It's sad that urban analysis so often gets caught up with utopian nonsense. And few people who actually think about these things consider the suburbs any kind of utopia. But as much as I hate the chain restaurants, lawn mowing, and lack of pedestrians, the suburbs are not going away.
The latest silly article predicting the end of suburbia comes from Fast Company, a magazine which covers companies that are mostly based in suburbs. The story has the usual quotes from James Kunstler, the NY Times, and others who understand rants better than economics. Interestingly, it makes its point against the suburbs by claiming that 1 in 13 homes in Cleveland, a city, is vacant. While the census data shows an even higher rate, nearly 15% of housing units in Baltimore City and Detroit are vacant. These abandoned buildings have far less to do with subprime mortgages, greedy bankers, or other overcovered news stories, but rather neighborhoods that have been depressed for decades. Few suburbs can match the weeds and burnt out buildings that blanket Baltimore City.
The End of Suburbia crowd has been oscillating between high gas prices and a weak housing market as the reason for why suburbs are doomed. But while they speculate on the implications of more expensive oil, and more expensive credit, the populations of suburban areas continue to grow. Loudoun County, 30 miles west of DC, had 80,000 people, or one seventh the population of the District in 1990. Its grown over threefold in the last 19 years, and now has 280,000 people, or one half the amount of the distant center city. In between sits Fairfax County, with over one million people, or nearly twice as many as the District.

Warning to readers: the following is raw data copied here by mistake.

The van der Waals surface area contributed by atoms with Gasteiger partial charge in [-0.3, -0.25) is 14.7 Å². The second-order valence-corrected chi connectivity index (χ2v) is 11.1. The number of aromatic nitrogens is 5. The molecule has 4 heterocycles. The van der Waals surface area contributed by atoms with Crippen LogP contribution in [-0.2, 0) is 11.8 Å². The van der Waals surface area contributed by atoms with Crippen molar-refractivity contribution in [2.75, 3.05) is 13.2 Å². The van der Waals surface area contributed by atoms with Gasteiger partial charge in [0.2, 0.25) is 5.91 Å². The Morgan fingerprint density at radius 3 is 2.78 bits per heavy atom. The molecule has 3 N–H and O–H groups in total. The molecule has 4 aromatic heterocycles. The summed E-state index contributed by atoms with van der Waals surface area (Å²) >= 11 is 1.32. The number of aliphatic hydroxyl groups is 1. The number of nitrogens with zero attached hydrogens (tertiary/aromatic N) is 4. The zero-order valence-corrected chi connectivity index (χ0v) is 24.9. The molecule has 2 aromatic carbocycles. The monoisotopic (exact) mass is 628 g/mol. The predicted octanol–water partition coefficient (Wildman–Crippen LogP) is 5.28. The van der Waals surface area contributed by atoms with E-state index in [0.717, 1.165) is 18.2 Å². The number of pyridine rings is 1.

One of the most interesting stats of outer counties is their average household size. Rural Virginia counties like Louisa and Orange have about 2.5 people per home. DC and close-in Arlington County, Virginia both have 2.15. But Loudoun and neighboring Prince William have 2.9 people per household. Combined, these two counties have more people than DC, does anyone think these large households are all going to cram into 2 bedroom condos by Metro stops?
The reason the outer suburbs will survive weak housing markets and oil price hikes is that most of their residents don't drive downtown for work. Only 9% of Prince William citizens work in DC. Three and a half times as many work within the county itself. $5 gas might suck for the people going to DC, but they're a small minority.
Just because we don't want to eat at Applebee's or drive minivans doesn't mean others are going to stop choosing this lifestyle. If we don't like it, we just need to remember what former DC mayor Marion Barry said when he was re-elected in 1994 - Get Over It!